From ideology to religion to simple unfamiliarity, the leading Republican candidates for president all face significant challenges, which add up to a lineup that's viewed a good deal less satisfactorily than their Democratic counterparts.
Given what they know, only about half of Republicans and Republican-leaning independents in this ABC News/Washington Post poll say the leading GOP candidates are "about right" on social issues. While 65 percent are satisfied overall with the field, that compares with 83 percent satisfaction among Democrats. And Republicans are barely more than a third as likely as Democrats to be "very satisfied" with their choices.
Lack of intensity also shows up in strength of support for the front-running Republican, Rudy Giuliani. Among Republicans who favor him for the nomination, just 32 percent "strongly" support Giuliani, down from 45 percent in April. On the Democratic side, by contrast, Hillary Clinton has 68 percent "strong" support; Barack Obama, 56 percent.
A third of leaned Republicans, moreover, see Giuliani as too liberal on social issues, more than say so about any of the other top candidates. That rises among some core Republican groups -- 51 percent of evangelical white Protestants call Giuliani too liberal, as do 42 percent of conservatives and 40 percent of those who oppose legal abortion.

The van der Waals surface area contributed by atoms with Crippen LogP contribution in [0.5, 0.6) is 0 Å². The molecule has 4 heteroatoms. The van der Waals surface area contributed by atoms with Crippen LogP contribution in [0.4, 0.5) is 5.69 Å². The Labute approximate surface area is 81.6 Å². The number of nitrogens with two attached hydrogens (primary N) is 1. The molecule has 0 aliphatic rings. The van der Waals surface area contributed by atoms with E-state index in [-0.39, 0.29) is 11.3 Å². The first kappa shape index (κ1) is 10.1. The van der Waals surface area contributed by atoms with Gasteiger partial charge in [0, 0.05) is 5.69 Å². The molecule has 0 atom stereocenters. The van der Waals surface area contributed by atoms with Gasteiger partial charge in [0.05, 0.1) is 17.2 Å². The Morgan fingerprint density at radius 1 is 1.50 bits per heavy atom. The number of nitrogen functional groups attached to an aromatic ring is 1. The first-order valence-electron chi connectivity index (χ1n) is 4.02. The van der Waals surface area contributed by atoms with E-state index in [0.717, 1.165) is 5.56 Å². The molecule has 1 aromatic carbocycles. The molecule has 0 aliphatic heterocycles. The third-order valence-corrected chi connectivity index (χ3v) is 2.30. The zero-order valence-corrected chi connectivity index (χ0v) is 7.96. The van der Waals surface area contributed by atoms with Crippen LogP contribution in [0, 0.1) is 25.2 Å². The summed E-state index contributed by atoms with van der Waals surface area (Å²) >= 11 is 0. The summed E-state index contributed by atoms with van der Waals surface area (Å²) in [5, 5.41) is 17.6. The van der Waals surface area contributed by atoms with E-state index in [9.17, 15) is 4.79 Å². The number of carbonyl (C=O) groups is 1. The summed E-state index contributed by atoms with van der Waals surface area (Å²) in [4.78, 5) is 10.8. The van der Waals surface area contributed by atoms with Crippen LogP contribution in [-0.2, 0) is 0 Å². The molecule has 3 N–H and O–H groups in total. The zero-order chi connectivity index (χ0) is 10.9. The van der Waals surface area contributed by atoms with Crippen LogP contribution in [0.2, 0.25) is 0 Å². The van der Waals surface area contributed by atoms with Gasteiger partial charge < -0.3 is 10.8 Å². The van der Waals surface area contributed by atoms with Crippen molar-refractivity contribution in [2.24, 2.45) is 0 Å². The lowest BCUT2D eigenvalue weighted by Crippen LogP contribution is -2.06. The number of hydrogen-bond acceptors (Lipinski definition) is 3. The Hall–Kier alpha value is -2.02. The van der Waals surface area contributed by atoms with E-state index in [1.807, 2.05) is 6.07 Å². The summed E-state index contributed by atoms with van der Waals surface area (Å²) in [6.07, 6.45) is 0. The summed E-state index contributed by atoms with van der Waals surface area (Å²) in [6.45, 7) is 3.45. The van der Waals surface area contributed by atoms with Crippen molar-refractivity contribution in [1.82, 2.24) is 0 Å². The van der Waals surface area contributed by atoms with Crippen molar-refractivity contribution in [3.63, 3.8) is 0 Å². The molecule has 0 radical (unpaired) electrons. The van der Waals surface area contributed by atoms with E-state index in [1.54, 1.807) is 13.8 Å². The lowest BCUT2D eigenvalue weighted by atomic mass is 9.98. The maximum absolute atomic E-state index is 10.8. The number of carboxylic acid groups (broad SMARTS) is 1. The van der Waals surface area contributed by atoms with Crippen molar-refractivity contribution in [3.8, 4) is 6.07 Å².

THE RACE -- Giuliani nonetheless remains the preferred candidate: With support from 37 percent of leaned Republicans he continues to lead the field by double digits, as he has all year. John McCain and Fred Thompson trail him by a substantial margin, with 16 and 15 percent support, respectively.
Though these numbers are very similar to last month's, there have been changes. Giuliani is down from a peak of 53 percent support in February; McCain hit 23 percent in that same poll. (Thompson was not in the race at the time, though officially he still has yet to announce.) Mitt Romney has 8 percent support, with other candidates in the low single digits.
EXPERIENCE vs. VISION -- Key for Giuliani is his perceived strength and experience. In marked contrast to Democrats, leaned Republicans overwhelmingly say strength and experience are more important to them than "a new direction and new ideas," by 66 percent to 28 percent. Democrats, by contrast, pick "a new direction," albeit by a much closer nine-point margin.
This is critical for Giuliani, because among leaned Republicans who put strength and experience first, he has 40 percent support, compared with 15 percent for McCain and Thompson alike. Among those who place higher priority on a new direction, by contrast, Giuliani gets 26 percent support vs. 20 percent for McCain, 15 percent for Thompson.
Interestingly, on the Democratic side, Clinton, too, owes her lead to "strength and experience," with a 32-point lead over Obama among those who pick it, compared with a dead heat among those who care more about a new direction and new ideas.
Giuliani, like Clinton in her party, also has an aura of electability. Forty-five percent of leaned Republicans think he has the best chance of winning in the general election, far outpacing his closest rivals, Thompson (15 percent) and McCain (10 percent).